Credit: http://www.flickr.com/photos/ross_goodman/4429317906/sizes/m/in/photostream/Firewalking is an extremely fun and seemingly mysterious ritual that has been practiced for millenia.People in many diverese cultures have firewalked for various reasons. The oldest accounts appear 3,000 years ago in India and it is has been said that Kahuna people in Hawaii have even managed to walk across lava flows.
Numerous people perform firewalks everyday foregoing injury and completing the seemingly impossible. It is an experience that has been known to change people and can be amazingly uplifting. Some come out on the other side having totally defeated all of their old fears and limiting beliefs. This ancient rite of passage can be used as a tool to shatter what we have previously thought possible about capabilities.
Several have theorized about how it is even possible to do this. Some argue that it takes many tries to build large calluses while others have said that it is entirely through power of the mind that we can firewalk. The famous Dr. Andrew Weil is a big fan of firewalking, and his favorite book Firewalk talks about the psychology surrounding the practice.
What you should know:
- There is no actual fire involved during these rituals. It would be impossible with fire, and nobody could avoid vicious burns on their feet.
- The walks are actually done on smoldering coals. While the coals often smolder around 1,000 degrees fahrenheit, it will not necessarily feel that hot to the skin. We often think of touching very hot objects such as a hot pan and getting burned, however these are constructed of metal. Coals are very poor at conducting heat compared to metal and this is why it is possible to perform firewalks.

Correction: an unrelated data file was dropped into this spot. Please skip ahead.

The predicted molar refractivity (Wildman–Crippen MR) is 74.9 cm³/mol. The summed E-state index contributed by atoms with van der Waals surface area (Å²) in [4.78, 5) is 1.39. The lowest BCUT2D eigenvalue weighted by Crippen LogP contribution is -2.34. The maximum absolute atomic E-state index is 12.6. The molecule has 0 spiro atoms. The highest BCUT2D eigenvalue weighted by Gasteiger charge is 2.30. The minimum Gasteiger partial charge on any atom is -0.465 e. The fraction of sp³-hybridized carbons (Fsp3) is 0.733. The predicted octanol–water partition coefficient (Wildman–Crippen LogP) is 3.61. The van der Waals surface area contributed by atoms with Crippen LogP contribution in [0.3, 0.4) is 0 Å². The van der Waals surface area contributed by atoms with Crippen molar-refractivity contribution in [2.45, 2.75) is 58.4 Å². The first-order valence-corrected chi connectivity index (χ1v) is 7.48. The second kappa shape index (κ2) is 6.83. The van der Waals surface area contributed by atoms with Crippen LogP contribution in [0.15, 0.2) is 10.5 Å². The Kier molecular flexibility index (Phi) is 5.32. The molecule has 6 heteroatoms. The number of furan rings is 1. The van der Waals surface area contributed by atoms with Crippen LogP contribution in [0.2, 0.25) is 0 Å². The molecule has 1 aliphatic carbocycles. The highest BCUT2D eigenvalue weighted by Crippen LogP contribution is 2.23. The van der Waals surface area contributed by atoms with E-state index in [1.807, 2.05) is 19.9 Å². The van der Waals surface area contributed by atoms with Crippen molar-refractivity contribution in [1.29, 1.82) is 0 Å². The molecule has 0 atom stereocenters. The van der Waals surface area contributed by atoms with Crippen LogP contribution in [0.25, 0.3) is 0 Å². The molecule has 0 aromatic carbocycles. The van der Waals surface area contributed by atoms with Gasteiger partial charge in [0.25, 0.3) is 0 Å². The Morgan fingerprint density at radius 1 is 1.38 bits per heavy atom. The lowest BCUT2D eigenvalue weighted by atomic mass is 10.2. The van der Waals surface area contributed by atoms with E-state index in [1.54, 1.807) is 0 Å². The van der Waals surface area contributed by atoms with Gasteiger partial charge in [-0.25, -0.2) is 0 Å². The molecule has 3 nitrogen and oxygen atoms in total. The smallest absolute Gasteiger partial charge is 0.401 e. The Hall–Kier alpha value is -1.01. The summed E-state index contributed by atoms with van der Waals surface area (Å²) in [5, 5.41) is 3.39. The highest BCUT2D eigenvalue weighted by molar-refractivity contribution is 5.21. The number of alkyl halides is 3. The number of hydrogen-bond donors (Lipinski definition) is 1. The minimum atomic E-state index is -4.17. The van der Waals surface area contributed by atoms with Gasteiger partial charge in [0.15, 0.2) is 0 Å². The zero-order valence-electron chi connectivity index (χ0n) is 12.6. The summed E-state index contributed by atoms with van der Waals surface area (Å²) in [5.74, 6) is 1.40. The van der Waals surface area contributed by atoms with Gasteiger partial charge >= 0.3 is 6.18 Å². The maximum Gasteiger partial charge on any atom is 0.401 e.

- Your blood continues to move as you are walking, which helps to carry away the heat gained and keep your feet cooler throughout the duration of the walk.
- The coals of the walk are not evenly distributed so that the part that you actually rest your foot on is small. You will also find that walking in a certain manner will assist with this.
- In general, firewalkers keep moving and do not linger in one place for long. Hence walking, not standing. The relative amount of time that the feet are actually in contact with the coals is small.
- One of the biggest factors is the Leidenfrost Effect. When your feet touch the coals, the moisture present on them vaporizes and creates a kind of protective blanket between your feet and the coals and protects the tissue from damage.
Doesn't seem so bad, does it?
Keeping this in mind, firewalking seems like an overexaggerated ordeal that just about anyone can do with minimal risk. However, there is still plenty of danger involved and many people go to the hospital every years seeking treatment due to the burns they acquired during this practice. It is a not a task to be taken lightly. Once you are standing in front of 1,000 degree coals, it would probably be hard to do this anyway.
That being said, if you simply keep moving across the coals and they have been poured and maintained properly you will probably be fine. Unless you are one of the people who chicken out right beforehand, then you might have a bruised ego, and will have missed out on a super cool experience.
If you want to attempt this for yourself, you should seek out F.I.R.E (Firewalking Institute of Research and Education) certified trainers. They will be able to ensure that you perform the walks in a safe manner, with properly tended coals and the necessary walking methods. They will know what to do if something goes wrong and you are burned during the ritual as well.
I encourage anyone interested in firewalking to jump in for an amazing experience!